Ed. Time magazine signals the Democrat base that the rules have changed.
Time | Nancy Gibbs and Michael Duffy | July 12, 2007
A president has to be a preacher of sorts, instructing, consoling, summoning citizens to sacrifice for some common good. But candidates are competitors, which means they seldom manage to talk about faith in a way that doesn’t disturb people, doesn’t divide them, doesn’t nail campaign posters on the gates of heaven. Republicans have been charged with exploiting religious voters, Democrats with ignoring them: Hillary Clinton’s voice gets tight as she recalls the mocking response she received when she first spoke in spiritual terms about the longing that people felt to invest in causes larger than self-interest. “I talked about my faith years ago and was pilloried for it,” she says, and it is hard to tell if she is more impatient with the conservatives who presumed they held the patent on piety or with the liberals whose worship of diversity all but excluded the devout.
Only 30 years ago, the party of Jimmy Carter had religious voters locked up. How it lost this crucial bloc is a story of fear, ignorance and political deafness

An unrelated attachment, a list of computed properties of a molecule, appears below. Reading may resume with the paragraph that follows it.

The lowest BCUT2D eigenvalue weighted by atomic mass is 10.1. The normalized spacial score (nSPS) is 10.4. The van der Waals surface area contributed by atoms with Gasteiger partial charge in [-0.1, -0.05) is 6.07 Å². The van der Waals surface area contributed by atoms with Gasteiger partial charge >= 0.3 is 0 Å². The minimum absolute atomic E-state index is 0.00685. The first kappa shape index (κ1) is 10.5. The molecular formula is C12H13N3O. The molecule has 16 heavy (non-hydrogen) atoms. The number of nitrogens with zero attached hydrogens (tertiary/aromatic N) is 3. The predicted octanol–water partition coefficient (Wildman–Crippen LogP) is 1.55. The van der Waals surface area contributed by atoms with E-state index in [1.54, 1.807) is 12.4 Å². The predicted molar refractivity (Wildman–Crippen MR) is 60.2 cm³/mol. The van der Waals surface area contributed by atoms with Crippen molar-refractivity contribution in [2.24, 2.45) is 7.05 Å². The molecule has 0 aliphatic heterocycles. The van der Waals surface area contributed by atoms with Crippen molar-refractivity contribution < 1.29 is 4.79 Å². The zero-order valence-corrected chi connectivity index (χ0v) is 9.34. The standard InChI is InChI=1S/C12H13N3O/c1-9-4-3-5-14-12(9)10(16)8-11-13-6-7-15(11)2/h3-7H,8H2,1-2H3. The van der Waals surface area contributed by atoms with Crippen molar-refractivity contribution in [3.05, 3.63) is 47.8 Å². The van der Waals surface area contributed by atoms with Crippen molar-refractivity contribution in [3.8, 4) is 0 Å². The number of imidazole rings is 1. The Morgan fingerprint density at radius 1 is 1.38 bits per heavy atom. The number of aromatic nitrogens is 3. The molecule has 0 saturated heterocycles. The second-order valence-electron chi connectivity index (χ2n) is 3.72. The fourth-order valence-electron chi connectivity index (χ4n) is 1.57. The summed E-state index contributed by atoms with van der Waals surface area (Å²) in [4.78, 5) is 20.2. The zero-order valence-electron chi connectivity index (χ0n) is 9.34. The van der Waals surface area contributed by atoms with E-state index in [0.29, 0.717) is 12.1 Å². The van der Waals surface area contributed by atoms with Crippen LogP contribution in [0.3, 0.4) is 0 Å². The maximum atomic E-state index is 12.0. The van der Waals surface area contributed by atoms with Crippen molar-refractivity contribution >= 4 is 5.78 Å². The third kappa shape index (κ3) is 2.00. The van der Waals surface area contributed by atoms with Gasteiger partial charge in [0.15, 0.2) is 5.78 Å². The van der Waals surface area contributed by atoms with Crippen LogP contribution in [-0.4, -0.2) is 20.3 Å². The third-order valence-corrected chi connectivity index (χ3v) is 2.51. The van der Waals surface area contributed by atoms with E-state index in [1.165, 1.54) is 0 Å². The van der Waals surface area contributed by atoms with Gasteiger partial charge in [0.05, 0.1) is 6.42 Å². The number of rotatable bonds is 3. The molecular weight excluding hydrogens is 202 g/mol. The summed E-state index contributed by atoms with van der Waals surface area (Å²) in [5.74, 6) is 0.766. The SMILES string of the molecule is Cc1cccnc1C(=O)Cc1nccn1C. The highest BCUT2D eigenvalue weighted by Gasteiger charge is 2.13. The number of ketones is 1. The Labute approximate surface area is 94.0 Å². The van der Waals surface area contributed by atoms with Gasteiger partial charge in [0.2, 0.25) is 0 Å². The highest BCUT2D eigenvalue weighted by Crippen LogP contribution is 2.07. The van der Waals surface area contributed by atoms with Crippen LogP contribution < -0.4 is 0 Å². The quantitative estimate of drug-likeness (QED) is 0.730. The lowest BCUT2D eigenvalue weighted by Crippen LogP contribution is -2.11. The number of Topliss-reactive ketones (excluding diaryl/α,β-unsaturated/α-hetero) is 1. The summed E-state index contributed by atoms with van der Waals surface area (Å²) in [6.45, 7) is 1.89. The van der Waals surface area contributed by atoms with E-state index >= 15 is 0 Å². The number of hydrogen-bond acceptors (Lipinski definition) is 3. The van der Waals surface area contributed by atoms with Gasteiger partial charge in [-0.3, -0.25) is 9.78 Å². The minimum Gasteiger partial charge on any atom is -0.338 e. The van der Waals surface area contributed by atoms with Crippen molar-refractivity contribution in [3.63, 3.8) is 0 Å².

But maybe, she suggests, candidates have learned something from the holy wars of recent years. “Maybe we’re getting back to where people can be who they are,” she says. “If faith is an element of who you legitimately, authentically are, great. But don’t make it up, don’t use it, don’t beat people over the head with it.”
In this campaign season, if Clinton and Barack Obama and John Edwards are any measure, there will be nothing unusual in Democrats’ talking about the God who guides them and the beliefs that sustain them. Clinton has hired Burns Strider, a congressional staffer (and evangelical Baptist from Mississippi) who is assembling a faith steering group from major denominations and sends out a weekly wrap-up, Faith, Family and Values. Edwards has been organizing conference calls with progressive religious leaders and is about to embark on a 12-city poverty tour. In the past month alone, Obama’s campaign has run six faith forums in New Hampshire, where local clergy and laypeople discuss religious engagement in politics. “We talk about ways people of faith have gone wrong in the past, what they have done right and where they see it going in the future,” says his faith-outreach adviser, Joshua DuBois. Speeches on everything from the budget to immigration to stem-cell research are carefully marinated in Scripture. “Science is a gift of God to all of us,” said House Speaker Nancy Pelosi during a debate on increased embryo-research funding, “and science has taken us to a place that is biblical in its power to cure.”
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